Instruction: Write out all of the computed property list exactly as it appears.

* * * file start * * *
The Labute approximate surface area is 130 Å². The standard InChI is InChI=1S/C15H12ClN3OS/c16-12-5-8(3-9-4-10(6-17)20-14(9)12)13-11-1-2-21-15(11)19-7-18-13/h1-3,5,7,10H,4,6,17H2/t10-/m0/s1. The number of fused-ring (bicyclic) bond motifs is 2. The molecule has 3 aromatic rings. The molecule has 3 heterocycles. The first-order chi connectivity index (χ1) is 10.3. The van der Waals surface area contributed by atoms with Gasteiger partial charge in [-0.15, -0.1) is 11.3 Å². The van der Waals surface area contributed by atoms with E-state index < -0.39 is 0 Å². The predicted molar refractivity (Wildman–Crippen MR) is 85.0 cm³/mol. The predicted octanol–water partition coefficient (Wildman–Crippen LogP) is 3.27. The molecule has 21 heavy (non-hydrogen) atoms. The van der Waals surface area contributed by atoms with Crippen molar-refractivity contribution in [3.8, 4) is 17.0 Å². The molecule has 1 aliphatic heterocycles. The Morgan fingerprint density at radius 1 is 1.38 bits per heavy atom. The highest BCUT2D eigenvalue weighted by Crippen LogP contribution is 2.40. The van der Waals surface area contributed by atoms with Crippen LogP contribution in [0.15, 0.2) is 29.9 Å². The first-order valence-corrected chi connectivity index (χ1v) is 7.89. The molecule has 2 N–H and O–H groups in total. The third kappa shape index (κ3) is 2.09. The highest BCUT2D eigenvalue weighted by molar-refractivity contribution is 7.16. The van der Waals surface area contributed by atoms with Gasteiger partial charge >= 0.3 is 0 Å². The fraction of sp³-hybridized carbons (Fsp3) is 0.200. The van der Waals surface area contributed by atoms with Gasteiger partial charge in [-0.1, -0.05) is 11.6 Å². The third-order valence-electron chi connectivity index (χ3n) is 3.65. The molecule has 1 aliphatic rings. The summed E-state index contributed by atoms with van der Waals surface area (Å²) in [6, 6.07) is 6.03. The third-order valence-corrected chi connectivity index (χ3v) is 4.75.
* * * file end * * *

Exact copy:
The Labute approximate surface area is 130 Å². The standard InChI is InChI=1S/C15H12ClN3OS/c16-12-5-8(3-9-4-10(6-17)20-14(9)12)13-11-1-2-21-15(11)19-7-18-13/h1-3,5,7,10H,4,6,17H2/t10-/m0/s1. The number of fused-ring (bicyclic) bond motifs is 2. The molecule has 3 aromatic rings. The molecule has 3 heterocycles. The first-order chi connectivity index (χ1) is 10.3. The van der Waals surface area contributed by atoms with Gasteiger partial charge in [-0.15, -0.1) is 11.3 Å². The van der Waals surface area contributed by atoms with E-state index < -0.39 is 0 Å². The predicted molar refractivity (Wildman–Crippen MR) is 85.0 cm³/mol. The predicted octanol–water partition coefficient (Wildman–Crippen LogP) is 3.27. The molecule has 21 heavy (non-hydrogen) atoms. The van der Waals surface area contributed by atoms with Crippen molar-refractivity contribution in [3.8, 4) is 17.0 Å². The molecule has 1 aliphatic heterocycles. The Morgan fingerprint density at radius 1 is 1.38 bits per heavy atom. The highest BCUT2D eigenvalue weighted by Crippen LogP contribution is 2.40. The van der Waals surface area contributed by atoms with Crippen LogP contribution in [0.15, 0.2) is 29.9 Å². The first-order valence-corrected chi connectivity index (χ1v) is 7.89. The molecule has 2 N–H and O–H groups in total. The third kappa shape index (κ3) is 2.09. The highest BCUT2D eigenvalue weighted by molar-refractivity contribution is 7.16. The van der Waals surface area contributed by atoms with Gasteiger partial charge >= 0.3 is 0 Å². The fraction of sp³-hybridized carbons (Fsp3) is 0.200. The van der Waals surface area contributed by atoms with Gasteiger partial charge in [-0.1, -0.05) is 11.6 Å². The third-order valence-electron chi connectivity index (χ3n) is 3.65. The molecule has 1 aliphatic rings. The summed E-state index contributed by atoms with van der Waals surface area (Å²) in [6, 6.07) is 6.03. The third-order valence-corrected chi connectivity index (χ3v) is 4.75.